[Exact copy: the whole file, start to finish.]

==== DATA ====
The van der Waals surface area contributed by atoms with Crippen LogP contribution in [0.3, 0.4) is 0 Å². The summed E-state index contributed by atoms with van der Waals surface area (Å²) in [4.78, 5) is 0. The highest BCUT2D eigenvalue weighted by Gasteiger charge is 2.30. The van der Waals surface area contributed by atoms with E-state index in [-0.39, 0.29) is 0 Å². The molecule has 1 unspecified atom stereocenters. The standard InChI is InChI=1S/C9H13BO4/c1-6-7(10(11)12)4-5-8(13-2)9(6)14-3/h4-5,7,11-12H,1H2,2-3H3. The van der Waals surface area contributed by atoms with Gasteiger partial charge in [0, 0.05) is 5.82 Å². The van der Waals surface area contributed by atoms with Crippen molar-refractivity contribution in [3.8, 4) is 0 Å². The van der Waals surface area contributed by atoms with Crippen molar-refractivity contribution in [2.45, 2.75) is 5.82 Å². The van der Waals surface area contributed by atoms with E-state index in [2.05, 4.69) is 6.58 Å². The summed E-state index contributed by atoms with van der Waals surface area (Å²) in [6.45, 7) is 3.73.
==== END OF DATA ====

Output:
The van der Waals surface area contributed by atoms with Crippen LogP contribution in [0.3, 0.4) is 0 Å². The summed E-state index contributed by atoms with van der Waals surface area (Å²) in [4.78, 5) is 0. The highest BCUT2D eigenvalue weighted by Gasteiger charge is 2.30. The van der Waals surface area contributed by atoms with E-state index in [-0.39, 0.29) is 0 Å². The molecule has 1 unspecified atom stereocenters. The standard InChI is InChI=1S/C9H13BO4/c1-6-7(10(11)12)4-5-8(13-2)9(6)14-3/h4-5,7,11-12H,1H2,2-3H3. The van der Waals surface area contributed by atoms with Gasteiger partial charge in [0, 0.05) is 5.82 Å². The van der Waals surface area contributed by atoms with Crippen molar-refractivity contribution in [3.8, 4) is 0 Å². The van der Waals surface area contributed by atoms with Crippen molar-refractivity contribution in [2.45, 2.75) is 5.82 Å². The van der Waals surface area contributed by atoms with E-state index in [2.05, 4.69) is 6.58 Å². The summed E-state index contributed by atoms with van der Waals surface area (Å²) in [6.45, 7) is 3.73.